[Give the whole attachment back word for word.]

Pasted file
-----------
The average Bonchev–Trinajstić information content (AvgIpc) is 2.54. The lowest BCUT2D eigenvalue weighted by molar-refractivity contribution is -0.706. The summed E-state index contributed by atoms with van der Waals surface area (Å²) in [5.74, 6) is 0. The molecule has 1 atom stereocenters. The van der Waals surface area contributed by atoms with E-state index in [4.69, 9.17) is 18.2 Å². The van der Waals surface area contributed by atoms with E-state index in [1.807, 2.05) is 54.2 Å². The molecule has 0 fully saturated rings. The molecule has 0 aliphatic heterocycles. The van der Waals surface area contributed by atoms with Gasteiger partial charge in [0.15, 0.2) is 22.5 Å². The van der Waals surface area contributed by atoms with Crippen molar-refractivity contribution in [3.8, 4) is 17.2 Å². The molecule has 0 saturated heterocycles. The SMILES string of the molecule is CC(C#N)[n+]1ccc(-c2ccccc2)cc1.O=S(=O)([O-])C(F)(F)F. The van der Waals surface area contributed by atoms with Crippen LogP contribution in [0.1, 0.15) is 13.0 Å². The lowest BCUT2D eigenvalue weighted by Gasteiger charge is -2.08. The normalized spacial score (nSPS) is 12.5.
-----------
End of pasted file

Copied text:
The average Bonchev–Trinajstić information content (AvgIpc) is 2.54. The lowest BCUT2D eigenvalue weighted by molar-refractivity contribution is -0.706. The summed E-state index contributed by atoms with van der Waals surface area (Å²) in [5.74, 6) is 0. The molecule has 1 atom stereocenters. The van der Waals surface area contributed by atoms with E-state index in [4.69, 9.17) is 18.2 Å². The van der Waals surface area contributed by atoms with E-state index in [1.807, 2.05) is 54.2 Å². The molecule has 0 fully saturated rings. The molecule has 0 aliphatic heterocycles. The van der Waals surface area contributed by atoms with Gasteiger partial charge in [0.15, 0.2) is 22.5 Å². The van der Waals surface area contributed by atoms with Crippen molar-refractivity contribution in [3.8, 4) is 17.2 Å². The molecule has 0 saturated heterocycles. The SMILES string of the molecule is CC(C#N)[n+]1ccc(-c2ccccc2)cc1.O=S(=O)([O-])C(F)(F)F. The van der Waals surface area contributed by atoms with Crippen LogP contribution in [0.1, 0.15) is 13.0 Å². The lowest BCUT2D eigenvalue weighted by Gasteiger charge is -2.08. The normalized spacial score (nSPS) is 12.5.